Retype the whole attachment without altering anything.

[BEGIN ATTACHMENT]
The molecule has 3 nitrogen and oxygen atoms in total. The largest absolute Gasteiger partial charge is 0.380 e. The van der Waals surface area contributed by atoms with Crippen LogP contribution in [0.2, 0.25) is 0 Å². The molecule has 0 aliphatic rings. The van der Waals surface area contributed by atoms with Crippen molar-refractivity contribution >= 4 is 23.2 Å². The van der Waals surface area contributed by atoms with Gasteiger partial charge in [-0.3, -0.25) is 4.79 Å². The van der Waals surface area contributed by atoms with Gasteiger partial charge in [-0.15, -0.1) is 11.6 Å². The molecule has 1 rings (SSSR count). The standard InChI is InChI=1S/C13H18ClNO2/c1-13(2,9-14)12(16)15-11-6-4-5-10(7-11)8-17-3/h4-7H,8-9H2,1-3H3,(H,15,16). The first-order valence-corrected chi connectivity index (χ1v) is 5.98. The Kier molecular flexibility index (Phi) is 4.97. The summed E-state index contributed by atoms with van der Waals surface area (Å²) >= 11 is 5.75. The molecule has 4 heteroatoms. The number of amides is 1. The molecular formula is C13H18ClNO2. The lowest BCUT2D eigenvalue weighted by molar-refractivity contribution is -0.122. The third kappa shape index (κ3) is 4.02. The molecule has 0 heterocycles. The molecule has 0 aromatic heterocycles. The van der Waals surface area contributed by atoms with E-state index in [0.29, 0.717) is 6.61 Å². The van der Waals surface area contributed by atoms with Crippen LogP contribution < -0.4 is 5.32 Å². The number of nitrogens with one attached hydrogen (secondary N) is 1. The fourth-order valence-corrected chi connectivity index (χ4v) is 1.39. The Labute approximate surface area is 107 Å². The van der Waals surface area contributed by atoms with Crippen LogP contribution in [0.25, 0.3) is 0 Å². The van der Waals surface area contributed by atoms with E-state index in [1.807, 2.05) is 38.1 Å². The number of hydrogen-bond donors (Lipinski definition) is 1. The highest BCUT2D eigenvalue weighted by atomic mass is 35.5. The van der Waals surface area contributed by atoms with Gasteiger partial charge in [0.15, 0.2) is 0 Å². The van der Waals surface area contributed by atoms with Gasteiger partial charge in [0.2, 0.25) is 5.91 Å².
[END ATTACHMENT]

The molecule has 3 nitrogen and oxygen atoms in total. The largest absolute Gasteiger partial charge is 0.380 e. The van der Waals surface area contributed by atoms with Crippen LogP contribution in [0.2, 0.25) is 0 Å². The molecule has 0 aliphatic rings. The van der Waals surface area contributed by atoms with Crippen molar-refractivity contribution >= 4 is 23.2 Å². The van der Waals surface area contributed by atoms with Gasteiger partial charge in [-0.3, -0.25) is 4.79 Å². The van der Waals surface area contributed by atoms with Gasteiger partial charge in [-0.15, -0.1) is 11.6 Å². The molecule has 1 rings (SSSR count). The standard InChI is InChI=1S/C13H18ClNO2/c1-13(2,9-14)12(16)15-11-6-4-5-10(7-11)8-17-3/h4-7H,8-9H2,1-3H3,(H,15,16). The first-order valence-corrected chi connectivity index (χ1v) is 5.98. The Kier molecular flexibility index (Phi) is 4.97. The summed E-state index contributed by atoms with van der Waals surface area (Å²) >= 11 is 5.75. The molecule has 4 heteroatoms. The number of amides is 1. The molecular formula is C13H18ClNO2. The lowest BCUT2D eigenvalue weighted by molar-refractivity contribution is -0.122. The third kappa shape index (κ3) is 4.02. The molecule has 0 heterocycles. The molecule has 0 aromatic heterocycles. The van der Waals surface area contributed by atoms with E-state index in [0.29, 0.717) is 6.61 Å². The van der Waals surface area contributed by atoms with Crippen LogP contribution < -0.4 is 5.32 Å². The number of nitrogens with one attached hydrogen (secondary N) is 1. The fourth-order valence-corrected chi connectivity index (χ4v) is 1.39. The Labute approximate surface area is 107 Å². The van der Waals surface area contributed by atoms with Crippen LogP contribution in [0.25, 0.3) is 0 Å². The van der Waals surface area contributed by atoms with E-state index in [1.807, 2.05) is 38.1 Å². The number of hydrogen-bond donors (Lipinski definition) is 1. The highest BCUT2D eigenvalue weighted by atomic mass is 35.5. The van der Waals surface area contributed by atoms with Gasteiger partial charge in [0.15, 0.2) is 0 Å². The van der Waals surface area contributed by atoms with Gasteiger partial charge in [0.2, 0.25) is 5.91 Å².